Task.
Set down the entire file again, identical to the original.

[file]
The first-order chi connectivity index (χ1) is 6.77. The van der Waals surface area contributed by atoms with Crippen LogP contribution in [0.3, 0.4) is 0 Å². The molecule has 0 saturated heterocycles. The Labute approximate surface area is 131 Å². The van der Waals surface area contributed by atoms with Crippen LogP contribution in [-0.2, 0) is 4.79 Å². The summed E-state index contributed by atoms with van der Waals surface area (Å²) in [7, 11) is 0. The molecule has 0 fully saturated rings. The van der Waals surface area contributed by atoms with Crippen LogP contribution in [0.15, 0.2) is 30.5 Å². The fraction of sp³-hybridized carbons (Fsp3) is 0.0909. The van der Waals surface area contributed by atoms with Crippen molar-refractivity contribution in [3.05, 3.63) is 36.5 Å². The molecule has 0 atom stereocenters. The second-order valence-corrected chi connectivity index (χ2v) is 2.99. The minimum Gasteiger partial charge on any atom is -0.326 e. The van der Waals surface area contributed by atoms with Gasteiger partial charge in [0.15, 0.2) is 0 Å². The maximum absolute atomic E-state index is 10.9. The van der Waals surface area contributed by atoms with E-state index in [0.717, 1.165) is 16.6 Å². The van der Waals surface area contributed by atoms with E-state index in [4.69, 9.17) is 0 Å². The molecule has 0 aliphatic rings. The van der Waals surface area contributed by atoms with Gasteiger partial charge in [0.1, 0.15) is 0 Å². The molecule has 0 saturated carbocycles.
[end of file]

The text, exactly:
The first-order chi connectivity index (χ1) is 6.77. The van der Waals surface area contributed by atoms with Crippen LogP contribution in [0.3, 0.4) is 0 Å². The molecule has 0 saturated heterocycles. The Labute approximate surface area is 131 Å². The van der Waals surface area contributed by atoms with Crippen LogP contribution in [-0.2, 0) is 4.79 Å². The summed E-state index contributed by atoms with van der Waals surface area (Å²) in [7, 11) is 0. The molecule has 0 fully saturated rings. The van der Waals surface area contributed by atoms with Crippen LogP contribution in [0.15, 0.2) is 30.5 Å². The fraction of sp³-hybridized carbons (Fsp3) is 0.0909. The van der Waals surface area contributed by atoms with Crippen molar-refractivity contribution in [3.05, 3.63) is 36.5 Å². The molecule has 0 atom stereocenters. The second-order valence-corrected chi connectivity index (χ2v) is 2.99. The minimum Gasteiger partial charge on any atom is -0.326 e. The van der Waals surface area contributed by atoms with Gasteiger partial charge in [0.15, 0.2) is 0 Å². The maximum absolute atomic E-state index is 10.9. The van der Waals surface area contributed by atoms with E-state index in [0.717, 1.165) is 16.6 Å². The van der Waals surface area contributed by atoms with E-state index in [4.69, 9.17) is 0 Å². The molecule has 0 aliphatic rings. The van der Waals surface area contributed by atoms with Gasteiger partial charge in [0.1, 0.15) is 0 Å². The molecule has 0 saturated carbocycles.